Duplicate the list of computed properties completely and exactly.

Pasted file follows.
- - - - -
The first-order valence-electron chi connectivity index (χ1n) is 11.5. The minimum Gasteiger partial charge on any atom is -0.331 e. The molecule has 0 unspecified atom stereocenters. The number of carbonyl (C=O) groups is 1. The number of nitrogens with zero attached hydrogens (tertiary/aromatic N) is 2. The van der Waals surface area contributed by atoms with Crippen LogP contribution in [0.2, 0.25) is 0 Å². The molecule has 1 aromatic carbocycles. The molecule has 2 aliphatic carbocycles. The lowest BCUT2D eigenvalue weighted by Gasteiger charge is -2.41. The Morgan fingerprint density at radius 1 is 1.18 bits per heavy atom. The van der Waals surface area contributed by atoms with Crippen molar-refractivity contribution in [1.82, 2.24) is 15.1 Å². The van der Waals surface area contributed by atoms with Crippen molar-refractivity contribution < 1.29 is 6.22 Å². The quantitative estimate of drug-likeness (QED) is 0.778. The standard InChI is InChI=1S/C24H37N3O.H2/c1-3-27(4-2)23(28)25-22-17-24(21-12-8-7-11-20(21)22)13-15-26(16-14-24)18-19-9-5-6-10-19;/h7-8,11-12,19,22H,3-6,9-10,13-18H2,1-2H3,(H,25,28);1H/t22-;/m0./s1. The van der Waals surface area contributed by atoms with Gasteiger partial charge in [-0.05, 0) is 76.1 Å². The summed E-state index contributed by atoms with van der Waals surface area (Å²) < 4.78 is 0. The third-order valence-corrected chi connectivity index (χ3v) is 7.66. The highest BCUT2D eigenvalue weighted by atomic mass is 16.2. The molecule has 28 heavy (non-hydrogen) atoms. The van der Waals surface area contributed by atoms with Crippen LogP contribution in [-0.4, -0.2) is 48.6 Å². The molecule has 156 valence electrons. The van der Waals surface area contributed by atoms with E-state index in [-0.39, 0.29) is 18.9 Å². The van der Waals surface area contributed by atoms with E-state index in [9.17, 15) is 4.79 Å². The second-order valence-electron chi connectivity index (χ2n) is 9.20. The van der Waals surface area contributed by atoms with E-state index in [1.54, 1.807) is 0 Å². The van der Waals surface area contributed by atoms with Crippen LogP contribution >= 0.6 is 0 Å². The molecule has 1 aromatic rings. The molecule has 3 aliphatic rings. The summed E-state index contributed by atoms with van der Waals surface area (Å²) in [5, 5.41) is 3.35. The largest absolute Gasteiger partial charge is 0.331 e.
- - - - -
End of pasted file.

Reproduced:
The first-order valence-electron chi connectivity index (χ1n) is 11.5. The minimum Gasteiger partial charge on any atom is -0.331 e. The molecule has 0 unspecified atom stereocenters. The number of carbonyl (C=O) groups is 1. The number of nitrogens with zero attached hydrogens (tertiary/aromatic N) is 2. The van der Waals surface area contributed by atoms with Crippen LogP contribution in [0.2, 0.25) is 0 Å². The molecule has 1 aromatic carbocycles. The molecule has 2 aliphatic carbocycles. The lowest BCUT2D eigenvalue weighted by Gasteiger charge is -2.41. The Morgan fingerprint density at radius 1 is 1.18 bits per heavy atom. The van der Waals surface area contributed by atoms with Crippen molar-refractivity contribution in [1.82, 2.24) is 15.1 Å². The van der Waals surface area contributed by atoms with Crippen molar-refractivity contribution < 1.29 is 6.22 Å². The quantitative estimate of drug-likeness (QED) is 0.778. The standard InChI is InChI=1S/C24H37N3O.H2/c1-3-27(4-2)23(28)25-22-17-24(21-12-8-7-11-20(21)22)13-15-26(16-14-24)18-19-9-5-6-10-19;/h7-8,11-12,19,22H,3-6,9-10,13-18H2,1-2H3,(H,25,28);1H/t22-;/m0./s1. The van der Waals surface area contributed by atoms with Gasteiger partial charge in [-0.05, 0) is 76.1 Å². The summed E-state index contributed by atoms with van der Waals surface area (Å²) < 4.78 is 0. The third-order valence-corrected chi connectivity index (χ3v) is 7.66. The highest BCUT2D eigenvalue weighted by atomic mass is 16.2. The molecule has 28 heavy (non-hydrogen) atoms. The van der Waals surface area contributed by atoms with Crippen LogP contribution in [-0.4, -0.2) is 48.6 Å². The molecule has 156 valence electrons. The van der Waals surface area contributed by atoms with E-state index in [-0.39, 0.29) is 18.9 Å². The van der Waals surface area contributed by atoms with E-state index in [9.17, 15) is 4.79 Å². The second-order valence-electron chi connectivity index (χ2n) is 9.20. The van der Waals surface area contributed by atoms with E-state index in [1.54, 1.807) is 0 Å². The van der Waals surface area contributed by atoms with Crippen LogP contribution >= 0.6 is 0 Å². The molecule has 1 aromatic rings. The molecule has 3 aliphatic rings. The summed E-state index contributed by atoms with van der Waals surface area (Å²) in [5, 5.41) is 3.35. The largest absolute Gasteiger partial charge is 0.331 e.